Every time Microsoft (NADSAQ:MSFT) lost a market and woke up one or two years after they start half-hearted attempts to regain the market. This generated cash holes like Bing or Windows Mobile, but hardly any market champions.
Why? Simply put, being the first in the market matters, and Microsoft simply could not come with a product that is superior and is supported for a superior business model. For example, Google’s search is simply better than Bing, and while Microsoft was chasing Symbian, Apple and Android came to the market with a new phone concept that changed the Phone market at its very foundation.
With ARM chips growing in power, someone saw that the tiny chips were powerful enough to run bigger devices, and so tablets were born. They were not small PCs like Microsoft envisioned, but more like bigger smartphones, enhancing the experience that users had with iOS and Android.
With Search and smartphones it was just a question of investing where Wall Street saw the money going. With tablets, things are a bit different. While tablets are not a full substitute for the PC, people will do more and more things that they used to do on a PC instead on a tablet. Yes, they are expensive, but they are practical, thinner, and lighter than PCs. Want to simply surf the web? Better do it on your sofa than sitting at a table with your laptop. Want to reproduce 1080p video? Every next generation tablet promises to do so. And it only gets worse if you look a few years down the road.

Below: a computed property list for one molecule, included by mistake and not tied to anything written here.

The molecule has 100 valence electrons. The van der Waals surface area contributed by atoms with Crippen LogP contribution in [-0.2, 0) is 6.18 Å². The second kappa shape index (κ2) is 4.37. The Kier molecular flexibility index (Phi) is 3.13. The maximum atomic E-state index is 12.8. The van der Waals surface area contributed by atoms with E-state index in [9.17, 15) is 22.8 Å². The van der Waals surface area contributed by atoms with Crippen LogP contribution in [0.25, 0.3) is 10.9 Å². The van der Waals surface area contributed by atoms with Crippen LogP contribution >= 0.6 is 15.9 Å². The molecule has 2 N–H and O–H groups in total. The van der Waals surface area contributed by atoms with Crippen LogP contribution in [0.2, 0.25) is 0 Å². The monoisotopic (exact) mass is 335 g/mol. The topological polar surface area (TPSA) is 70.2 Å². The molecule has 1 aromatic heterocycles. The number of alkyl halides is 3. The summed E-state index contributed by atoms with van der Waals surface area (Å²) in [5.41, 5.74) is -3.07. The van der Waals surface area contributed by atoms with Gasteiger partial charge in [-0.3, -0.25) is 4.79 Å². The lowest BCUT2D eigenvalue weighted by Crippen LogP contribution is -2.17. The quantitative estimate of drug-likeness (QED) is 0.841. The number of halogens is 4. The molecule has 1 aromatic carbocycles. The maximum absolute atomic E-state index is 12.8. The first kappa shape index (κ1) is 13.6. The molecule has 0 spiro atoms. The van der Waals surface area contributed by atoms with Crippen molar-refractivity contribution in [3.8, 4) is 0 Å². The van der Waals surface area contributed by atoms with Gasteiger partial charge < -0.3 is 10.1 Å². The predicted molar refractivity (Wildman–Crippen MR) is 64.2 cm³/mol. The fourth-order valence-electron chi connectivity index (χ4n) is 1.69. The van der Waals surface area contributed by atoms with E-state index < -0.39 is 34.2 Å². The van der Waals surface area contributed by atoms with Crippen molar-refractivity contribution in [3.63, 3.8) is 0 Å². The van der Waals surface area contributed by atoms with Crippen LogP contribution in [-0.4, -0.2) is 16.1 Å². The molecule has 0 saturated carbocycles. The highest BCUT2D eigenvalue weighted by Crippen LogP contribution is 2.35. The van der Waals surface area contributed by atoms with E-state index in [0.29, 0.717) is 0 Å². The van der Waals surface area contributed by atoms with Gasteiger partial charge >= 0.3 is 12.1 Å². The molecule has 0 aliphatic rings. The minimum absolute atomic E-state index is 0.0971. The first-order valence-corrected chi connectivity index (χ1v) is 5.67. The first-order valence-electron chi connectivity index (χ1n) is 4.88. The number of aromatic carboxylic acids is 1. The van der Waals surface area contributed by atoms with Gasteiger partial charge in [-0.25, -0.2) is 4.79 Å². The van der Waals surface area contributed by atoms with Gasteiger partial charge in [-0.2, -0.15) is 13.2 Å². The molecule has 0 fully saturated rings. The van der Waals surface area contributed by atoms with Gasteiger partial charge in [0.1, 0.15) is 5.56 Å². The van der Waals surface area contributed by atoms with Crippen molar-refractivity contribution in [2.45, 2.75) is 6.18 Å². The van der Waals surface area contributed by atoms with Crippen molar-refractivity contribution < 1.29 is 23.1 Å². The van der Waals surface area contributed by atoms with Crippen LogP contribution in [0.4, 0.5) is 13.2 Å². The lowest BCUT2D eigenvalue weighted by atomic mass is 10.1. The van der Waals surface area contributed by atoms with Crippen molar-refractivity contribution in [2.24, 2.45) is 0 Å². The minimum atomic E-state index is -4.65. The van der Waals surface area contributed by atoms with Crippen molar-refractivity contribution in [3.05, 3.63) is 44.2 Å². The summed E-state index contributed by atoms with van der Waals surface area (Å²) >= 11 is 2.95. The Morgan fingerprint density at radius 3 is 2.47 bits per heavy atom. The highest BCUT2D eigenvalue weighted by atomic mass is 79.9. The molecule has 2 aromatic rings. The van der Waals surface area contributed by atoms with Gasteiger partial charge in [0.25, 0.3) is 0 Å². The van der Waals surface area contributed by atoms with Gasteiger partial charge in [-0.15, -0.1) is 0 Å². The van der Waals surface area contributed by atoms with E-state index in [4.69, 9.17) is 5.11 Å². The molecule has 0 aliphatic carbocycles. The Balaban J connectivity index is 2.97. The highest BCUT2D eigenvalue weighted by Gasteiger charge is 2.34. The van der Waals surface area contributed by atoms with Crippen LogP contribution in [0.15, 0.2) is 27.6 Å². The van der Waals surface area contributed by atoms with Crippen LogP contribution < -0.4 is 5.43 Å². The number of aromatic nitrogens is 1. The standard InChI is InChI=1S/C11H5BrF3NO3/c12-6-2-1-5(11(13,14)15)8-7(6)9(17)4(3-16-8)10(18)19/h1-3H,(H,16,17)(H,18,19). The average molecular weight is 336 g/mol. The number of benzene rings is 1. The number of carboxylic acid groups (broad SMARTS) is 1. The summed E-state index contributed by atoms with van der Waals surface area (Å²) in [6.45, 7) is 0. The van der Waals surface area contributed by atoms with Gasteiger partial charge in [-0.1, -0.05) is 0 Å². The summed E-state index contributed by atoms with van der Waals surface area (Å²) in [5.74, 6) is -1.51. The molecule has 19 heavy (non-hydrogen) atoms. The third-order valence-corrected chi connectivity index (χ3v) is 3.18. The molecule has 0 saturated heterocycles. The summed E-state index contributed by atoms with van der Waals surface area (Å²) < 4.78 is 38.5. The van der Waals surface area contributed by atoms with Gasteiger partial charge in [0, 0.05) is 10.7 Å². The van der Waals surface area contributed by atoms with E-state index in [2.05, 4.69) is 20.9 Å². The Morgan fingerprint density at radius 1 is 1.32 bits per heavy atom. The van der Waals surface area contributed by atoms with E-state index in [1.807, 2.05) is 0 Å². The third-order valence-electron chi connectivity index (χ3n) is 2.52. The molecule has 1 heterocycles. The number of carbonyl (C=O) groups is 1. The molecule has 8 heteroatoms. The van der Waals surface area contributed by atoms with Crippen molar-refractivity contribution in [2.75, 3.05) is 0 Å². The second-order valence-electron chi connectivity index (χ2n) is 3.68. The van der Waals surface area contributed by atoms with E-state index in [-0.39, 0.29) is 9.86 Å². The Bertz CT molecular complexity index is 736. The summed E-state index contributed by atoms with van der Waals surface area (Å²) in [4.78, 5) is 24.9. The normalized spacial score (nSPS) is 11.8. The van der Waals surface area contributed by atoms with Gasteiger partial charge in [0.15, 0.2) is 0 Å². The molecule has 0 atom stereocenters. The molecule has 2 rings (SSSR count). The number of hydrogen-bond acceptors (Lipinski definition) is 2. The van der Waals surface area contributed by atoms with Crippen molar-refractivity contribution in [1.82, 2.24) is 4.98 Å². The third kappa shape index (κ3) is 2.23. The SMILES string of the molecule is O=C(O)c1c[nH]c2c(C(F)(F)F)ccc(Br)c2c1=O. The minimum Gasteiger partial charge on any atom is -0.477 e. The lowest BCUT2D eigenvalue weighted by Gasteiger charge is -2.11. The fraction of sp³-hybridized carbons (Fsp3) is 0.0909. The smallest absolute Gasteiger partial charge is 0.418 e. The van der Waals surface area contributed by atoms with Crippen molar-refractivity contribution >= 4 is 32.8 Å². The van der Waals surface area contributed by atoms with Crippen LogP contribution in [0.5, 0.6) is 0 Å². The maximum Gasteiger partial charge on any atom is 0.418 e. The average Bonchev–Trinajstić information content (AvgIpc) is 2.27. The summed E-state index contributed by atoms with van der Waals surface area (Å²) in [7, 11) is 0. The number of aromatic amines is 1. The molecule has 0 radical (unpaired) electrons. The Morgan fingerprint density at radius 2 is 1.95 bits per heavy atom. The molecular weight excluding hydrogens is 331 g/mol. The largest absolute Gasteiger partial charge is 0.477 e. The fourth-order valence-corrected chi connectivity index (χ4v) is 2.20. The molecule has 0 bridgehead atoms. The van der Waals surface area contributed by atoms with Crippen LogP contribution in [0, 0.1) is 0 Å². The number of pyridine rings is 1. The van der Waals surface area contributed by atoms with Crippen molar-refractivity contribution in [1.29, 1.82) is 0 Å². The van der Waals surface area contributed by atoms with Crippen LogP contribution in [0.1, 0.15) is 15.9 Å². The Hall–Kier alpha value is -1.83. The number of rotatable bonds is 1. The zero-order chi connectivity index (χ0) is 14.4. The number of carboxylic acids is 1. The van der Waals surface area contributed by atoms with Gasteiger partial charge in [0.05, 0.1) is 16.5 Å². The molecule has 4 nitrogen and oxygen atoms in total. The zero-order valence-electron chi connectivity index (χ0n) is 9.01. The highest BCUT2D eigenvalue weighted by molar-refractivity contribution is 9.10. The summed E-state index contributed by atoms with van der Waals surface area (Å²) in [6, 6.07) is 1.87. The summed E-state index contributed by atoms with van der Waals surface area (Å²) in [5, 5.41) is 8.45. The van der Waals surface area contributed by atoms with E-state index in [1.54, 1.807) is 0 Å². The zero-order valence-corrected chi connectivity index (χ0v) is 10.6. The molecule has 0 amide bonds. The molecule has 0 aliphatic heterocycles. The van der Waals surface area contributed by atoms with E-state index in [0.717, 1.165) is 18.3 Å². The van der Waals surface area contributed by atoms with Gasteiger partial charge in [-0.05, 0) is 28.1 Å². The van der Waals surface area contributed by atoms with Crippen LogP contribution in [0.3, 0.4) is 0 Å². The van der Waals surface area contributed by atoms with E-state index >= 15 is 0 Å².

In doing that, the tablet is posed to hit Windows, Microsoft’s biggest cash cow. Microsoft needed to put a foot on that market fast. And they are committed to do so, and investing heavily this time.
First Microsoft started to develop Windows Phone 7, a fairly good OS for mobile phones, but (there is always a but when talking about Microsoft) the OS was again bounded to a more stringent set of rules and a draconian DRM scheme and could not lure the big players to champion the phone. The results? Another fiasco. But at least this time they have a good OS for mobile phones and their alliance with Nokia might start to bear fruit by next year.
Then Microsoft decided it had enough waiting for Intel’s wonder chip and decided that the next windows will be available on ARM platform. While compatibility with PC windows applications will probably suffer, Microsoft decided that it would be better to start in the market as soon as possible than to wait for a Intel chip that will be superior to ARM’s offerings, a thing that we might see only in 2013.
Microsoft is walking in a very thin line with Windows 8. They must improve what is praised as a solid and polished version of windows to keep the PC attractive as a platform and at the same time develop a version of the same OS that has an edge over future versions of Apple’s iOS and Android, and it must run well on x86 and ARM. This is a challenge for a company known for its slow development cycle. Microsoft’s obsession with backward compatibility, a must have in the enterprise market, is a hindrance in the mobile market. Microsoft will have to get rid of this mentality if it is to succeed.
Some investors are questioning Microsoft’s leadership, and they might be right. Microsoft needs someone capable of overhauling the company’s development philosophy. Microsoft’s development cycle works very well in the PC market, where they are pretty much alone, but in the mobile market, every edge counts so incremental improvements are a question of life or death. It must also stop punishing the users for the sake of DRM. It must become agile at development and a juggernaut in marketing products. More importantly, they must care about their customers. We hope that years of monopolistic behaviour has not killed Microsoft’s capacity to do that small list of tasks.S|A
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